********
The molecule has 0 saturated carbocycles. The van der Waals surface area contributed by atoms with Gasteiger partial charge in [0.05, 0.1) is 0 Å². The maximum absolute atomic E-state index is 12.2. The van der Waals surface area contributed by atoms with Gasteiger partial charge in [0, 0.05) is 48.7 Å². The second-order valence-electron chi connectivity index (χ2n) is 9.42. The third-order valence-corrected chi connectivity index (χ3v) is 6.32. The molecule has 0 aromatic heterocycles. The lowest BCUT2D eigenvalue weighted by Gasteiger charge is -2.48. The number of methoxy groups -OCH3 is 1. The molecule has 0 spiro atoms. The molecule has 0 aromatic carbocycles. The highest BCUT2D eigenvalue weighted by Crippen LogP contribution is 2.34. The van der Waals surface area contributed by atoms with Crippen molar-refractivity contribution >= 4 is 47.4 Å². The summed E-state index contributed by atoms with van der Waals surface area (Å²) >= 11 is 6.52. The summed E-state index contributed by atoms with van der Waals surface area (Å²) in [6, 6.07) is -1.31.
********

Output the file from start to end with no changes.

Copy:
The molecule has 0 saturated carbocycles. The van der Waals surface area contributed by atoms with Gasteiger partial charge in [0.05, 0.1) is 0 Å². The maximum absolute atomic E-state index is 12.2. The van der Waals surface area contributed by atoms with Gasteiger partial charge in [0, 0.05) is 48.7 Å². The second-order valence-electron chi connectivity index (χ2n) is 9.42. The third-order valence-corrected chi connectivity index (χ3v) is 6.32. The molecule has 0 aromatic heterocycles. The lowest BCUT2D eigenvalue weighted by Gasteiger charge is -2.48. The number of methoxy groups -OCH3 is 1. The molecule has 0 spiro atoms. The molecule has 0 aromatic carbocycles. The highest BCUT2D eigenvalue weighted by Crippen LogP contribution is 2.34. The van der Waals surface area contributed by atoms with Crippen molar-refractivity contribution >= 4 is 47.4 Å². The summed E-state index contributed by atoms with van der Waals surface area (Å²) >= 11 is 6.52. The summed E-state index contributed by atoms with van der Waals surface area (Å²) in [6, 6.07) is -1.31.